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  • Writer's pictureBy Mar-Vic Cagurangan

US lawmakers seeking to cut funding for Guam-based missile defense program

Updated: Jul 14, 2021

Intel official: China danger is 'clear and present already'

The Nimitz-class aircraft carrier USS Theodore Roosevelt (CVN 71) departs for San Diego, in this May 25, 2021 file photo, marking the completion of its deployment to the Indo-Pacific region. Photo courtesy of the U.S. Navy.

Members of the U.S. House appropriations committee are seeking to strike off funding for the Guam-based missile defense program proposed by the Indo-Pacific Command, according to Breaking Defense.

The committee is threatening to defund the proposed Aegis Ashore missile defense system amid a new warning from a ranking intelligence official that the danger posed by China's repositioning "is clear and present already."

"There is an issue of war being alerted to us," said Rear Adm. Mike Studeman, director for intelligence at the U.S. Indo-Pacific Command. "The degree of pressure that China is placing on us is a lot to think about."

Speaking at a July 9 virtual forum with the Intelligence and National Security Alliance, Studeman said the U.S. is not adequately equipped to confront a burgeoning conflict in the region, which would require a response similar to that of World War II.

"Every dimension we saw in the 20th century exists here in the 21st century. The degree of action that we need to take is of magnitude that we applied during the previous century and we are not there yet," Studeman said.

“Many have recognized this and we are mustering up our best plans and best policy actions but the scale of it is incredible," he added.

Breaking Defense, an online military publication, reported on July 13 that the House Appropriations Committee was scheduled to meet Tuesday to discuss and mark up its version of the defense budget.

A preliminary version calls for cutting research, defense test and evaluation funding by almost $1.6 billion and plugging another $1.74 billion toward procurement needs, Breaking Defense reported.

“I'm wondering how many folks in Washington are truly persuaded by the warning which the intelligence community has already provided, regarding the dangers that exist within this decade, soon, now, with regard to the nature of the Chinese threat, and how it manifests, and what to do about it,” said Studeman.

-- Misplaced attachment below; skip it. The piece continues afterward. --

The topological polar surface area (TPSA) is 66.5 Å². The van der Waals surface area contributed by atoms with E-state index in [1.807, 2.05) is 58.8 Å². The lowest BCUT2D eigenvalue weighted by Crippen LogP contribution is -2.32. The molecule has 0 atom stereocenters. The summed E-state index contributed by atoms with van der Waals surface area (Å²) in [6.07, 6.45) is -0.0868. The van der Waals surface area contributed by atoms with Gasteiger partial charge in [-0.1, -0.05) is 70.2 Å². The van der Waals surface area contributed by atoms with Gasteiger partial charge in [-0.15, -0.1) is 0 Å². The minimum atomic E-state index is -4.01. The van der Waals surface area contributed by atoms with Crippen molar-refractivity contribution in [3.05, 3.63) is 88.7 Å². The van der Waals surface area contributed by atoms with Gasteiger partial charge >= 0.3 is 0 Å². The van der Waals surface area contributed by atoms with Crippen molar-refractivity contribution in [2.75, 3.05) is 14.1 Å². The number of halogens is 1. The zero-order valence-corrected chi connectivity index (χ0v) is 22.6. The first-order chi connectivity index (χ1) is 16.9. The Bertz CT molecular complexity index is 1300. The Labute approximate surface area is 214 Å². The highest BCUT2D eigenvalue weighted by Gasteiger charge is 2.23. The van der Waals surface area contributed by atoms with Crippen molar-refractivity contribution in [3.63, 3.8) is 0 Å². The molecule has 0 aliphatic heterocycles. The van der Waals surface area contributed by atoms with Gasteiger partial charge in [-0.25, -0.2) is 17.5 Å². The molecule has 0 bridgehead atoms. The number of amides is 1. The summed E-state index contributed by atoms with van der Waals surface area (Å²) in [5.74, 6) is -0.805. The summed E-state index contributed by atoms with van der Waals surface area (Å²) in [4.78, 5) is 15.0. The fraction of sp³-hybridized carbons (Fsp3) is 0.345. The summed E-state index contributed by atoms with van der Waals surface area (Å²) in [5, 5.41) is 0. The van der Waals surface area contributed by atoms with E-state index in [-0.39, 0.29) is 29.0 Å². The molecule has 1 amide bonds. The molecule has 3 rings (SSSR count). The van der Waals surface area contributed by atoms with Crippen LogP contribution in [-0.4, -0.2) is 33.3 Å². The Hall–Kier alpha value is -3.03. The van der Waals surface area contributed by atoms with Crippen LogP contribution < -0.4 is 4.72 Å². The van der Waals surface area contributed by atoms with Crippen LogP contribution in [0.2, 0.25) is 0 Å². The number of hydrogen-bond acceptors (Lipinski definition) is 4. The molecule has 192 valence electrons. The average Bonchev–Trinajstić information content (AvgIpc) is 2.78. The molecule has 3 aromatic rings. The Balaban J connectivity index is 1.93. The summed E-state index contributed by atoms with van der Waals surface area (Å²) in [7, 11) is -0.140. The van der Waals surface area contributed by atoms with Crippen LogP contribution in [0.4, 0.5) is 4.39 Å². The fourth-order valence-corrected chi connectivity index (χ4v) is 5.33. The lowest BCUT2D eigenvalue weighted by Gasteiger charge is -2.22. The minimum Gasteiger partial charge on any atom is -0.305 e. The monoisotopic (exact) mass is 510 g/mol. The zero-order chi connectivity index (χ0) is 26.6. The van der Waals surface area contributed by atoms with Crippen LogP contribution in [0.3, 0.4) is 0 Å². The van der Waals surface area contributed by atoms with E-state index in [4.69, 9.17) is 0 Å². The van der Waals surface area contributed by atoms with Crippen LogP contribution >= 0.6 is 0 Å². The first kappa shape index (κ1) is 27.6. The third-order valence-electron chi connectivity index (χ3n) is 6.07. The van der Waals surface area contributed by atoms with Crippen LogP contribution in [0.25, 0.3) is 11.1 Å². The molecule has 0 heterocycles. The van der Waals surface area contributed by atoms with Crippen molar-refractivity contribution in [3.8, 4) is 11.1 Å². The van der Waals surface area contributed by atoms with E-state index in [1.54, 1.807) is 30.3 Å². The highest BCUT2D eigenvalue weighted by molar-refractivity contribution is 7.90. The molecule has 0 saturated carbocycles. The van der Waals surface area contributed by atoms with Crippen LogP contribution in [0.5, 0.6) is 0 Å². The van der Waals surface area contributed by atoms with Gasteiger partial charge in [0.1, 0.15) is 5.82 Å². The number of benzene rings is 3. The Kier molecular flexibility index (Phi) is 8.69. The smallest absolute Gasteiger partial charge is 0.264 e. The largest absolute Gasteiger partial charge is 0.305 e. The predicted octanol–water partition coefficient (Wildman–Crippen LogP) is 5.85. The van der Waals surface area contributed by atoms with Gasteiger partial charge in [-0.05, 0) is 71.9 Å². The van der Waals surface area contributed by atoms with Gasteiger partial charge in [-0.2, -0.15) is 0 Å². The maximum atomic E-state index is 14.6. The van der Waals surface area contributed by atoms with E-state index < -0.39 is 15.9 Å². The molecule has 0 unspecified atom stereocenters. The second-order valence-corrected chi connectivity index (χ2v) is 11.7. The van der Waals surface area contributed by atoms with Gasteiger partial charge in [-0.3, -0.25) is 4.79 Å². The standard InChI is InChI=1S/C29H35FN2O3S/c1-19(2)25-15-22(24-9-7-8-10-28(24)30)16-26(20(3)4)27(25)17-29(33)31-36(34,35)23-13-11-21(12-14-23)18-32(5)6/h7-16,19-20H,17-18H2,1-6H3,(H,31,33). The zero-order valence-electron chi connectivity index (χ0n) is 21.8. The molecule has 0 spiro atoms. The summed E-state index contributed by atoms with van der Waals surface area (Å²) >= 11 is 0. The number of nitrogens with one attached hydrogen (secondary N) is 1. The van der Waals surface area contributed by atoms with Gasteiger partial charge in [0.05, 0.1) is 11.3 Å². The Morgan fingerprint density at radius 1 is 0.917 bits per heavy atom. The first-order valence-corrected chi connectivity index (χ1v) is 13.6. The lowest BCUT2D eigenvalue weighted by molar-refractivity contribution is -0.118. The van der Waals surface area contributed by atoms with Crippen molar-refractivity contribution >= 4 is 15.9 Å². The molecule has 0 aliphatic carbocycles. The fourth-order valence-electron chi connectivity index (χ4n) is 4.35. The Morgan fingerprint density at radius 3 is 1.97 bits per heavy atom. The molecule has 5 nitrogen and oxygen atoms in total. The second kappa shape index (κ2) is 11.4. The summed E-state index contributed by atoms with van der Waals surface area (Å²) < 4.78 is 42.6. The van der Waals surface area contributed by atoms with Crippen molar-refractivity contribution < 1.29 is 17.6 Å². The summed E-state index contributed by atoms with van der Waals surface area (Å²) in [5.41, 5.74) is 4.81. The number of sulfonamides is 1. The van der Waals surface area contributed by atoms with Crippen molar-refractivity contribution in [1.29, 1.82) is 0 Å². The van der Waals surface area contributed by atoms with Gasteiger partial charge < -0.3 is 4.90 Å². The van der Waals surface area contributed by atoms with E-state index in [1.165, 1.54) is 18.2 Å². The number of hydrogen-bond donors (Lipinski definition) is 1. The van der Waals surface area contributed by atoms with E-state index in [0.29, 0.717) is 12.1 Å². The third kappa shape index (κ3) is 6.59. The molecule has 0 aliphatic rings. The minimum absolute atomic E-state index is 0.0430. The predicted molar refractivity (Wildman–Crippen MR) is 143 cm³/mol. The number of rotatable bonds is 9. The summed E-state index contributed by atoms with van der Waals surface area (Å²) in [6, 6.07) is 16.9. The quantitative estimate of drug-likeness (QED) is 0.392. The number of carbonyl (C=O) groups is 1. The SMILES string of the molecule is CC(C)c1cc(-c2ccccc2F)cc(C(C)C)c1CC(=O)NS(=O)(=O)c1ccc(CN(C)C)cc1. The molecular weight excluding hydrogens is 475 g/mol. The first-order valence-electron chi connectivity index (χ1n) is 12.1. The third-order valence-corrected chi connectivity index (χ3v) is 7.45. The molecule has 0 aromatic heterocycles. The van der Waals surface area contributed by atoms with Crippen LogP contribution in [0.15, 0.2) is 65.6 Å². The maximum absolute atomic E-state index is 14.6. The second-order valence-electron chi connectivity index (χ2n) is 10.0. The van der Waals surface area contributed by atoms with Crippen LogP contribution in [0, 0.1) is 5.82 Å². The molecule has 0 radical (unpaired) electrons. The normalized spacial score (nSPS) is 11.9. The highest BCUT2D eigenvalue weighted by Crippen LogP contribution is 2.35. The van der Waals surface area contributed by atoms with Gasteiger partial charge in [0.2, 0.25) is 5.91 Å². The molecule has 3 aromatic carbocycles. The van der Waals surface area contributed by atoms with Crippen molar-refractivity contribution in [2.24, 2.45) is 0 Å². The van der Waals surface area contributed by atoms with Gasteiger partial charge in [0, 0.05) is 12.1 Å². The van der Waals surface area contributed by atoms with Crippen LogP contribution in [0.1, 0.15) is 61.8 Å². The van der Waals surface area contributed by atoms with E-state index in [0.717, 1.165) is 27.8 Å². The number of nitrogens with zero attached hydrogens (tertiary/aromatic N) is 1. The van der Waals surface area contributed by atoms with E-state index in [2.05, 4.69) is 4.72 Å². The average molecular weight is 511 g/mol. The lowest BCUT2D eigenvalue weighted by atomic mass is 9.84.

Thinking that the looming conflict in the region is just based on the Taiwan scenario reflects a failure to understand the complexity of the situation, Studeman said. “It’s not that simple,” he added.

As far as the U.S. military is concerned, Studeman said, the possibility of China resorting to military action "is just a matter of time, not a matter of 'if.' We would say the danger is clear and present already.”

"Committee members indicated that their concerns about Guam are less with the concept of the system and more with the fact that DoD has not provided the information members feel they need to support it," Breaking Defense said.

The proposed Aegis Ashore missile defense system on Guam is a component of the Pacific Deterrence Initiative, a five-year,$27 billion proposal, submitted by Adm. Philip Davidson, then Indo-Pacom commander, to the U.S. Congress prior to his retirement earlier this year.

Overall, the initiative proposes $350 million in 2022 for the Guam Defense System, as part of a $1.3 billion effort by 2027.

Another component of this initiative is a $197 million tactical multi-mission over-the-horizon radar for Palau. The proposed radar system is aimed at spotting air and surface targets.

At his nomination hearing in Congress in March, Navy Adm. John Aquilino, Davidson's successor, said getting the Aegis Ashore missile defense system on Guam would be his priority.

“Global peace and prosperity depend on our presence in the Indo-Pacific,” Aquilino told members of the Senate Armed Services Committee during his nomination hearing.

“The Chinese are increasing their capability and capacity, and closing that gap," he told the committee. "We've seen aggressive actions earlier than we anticipated, whether it be on the Indian border or whether it be in Hong Kong or whether it be against the Uyghurs.”

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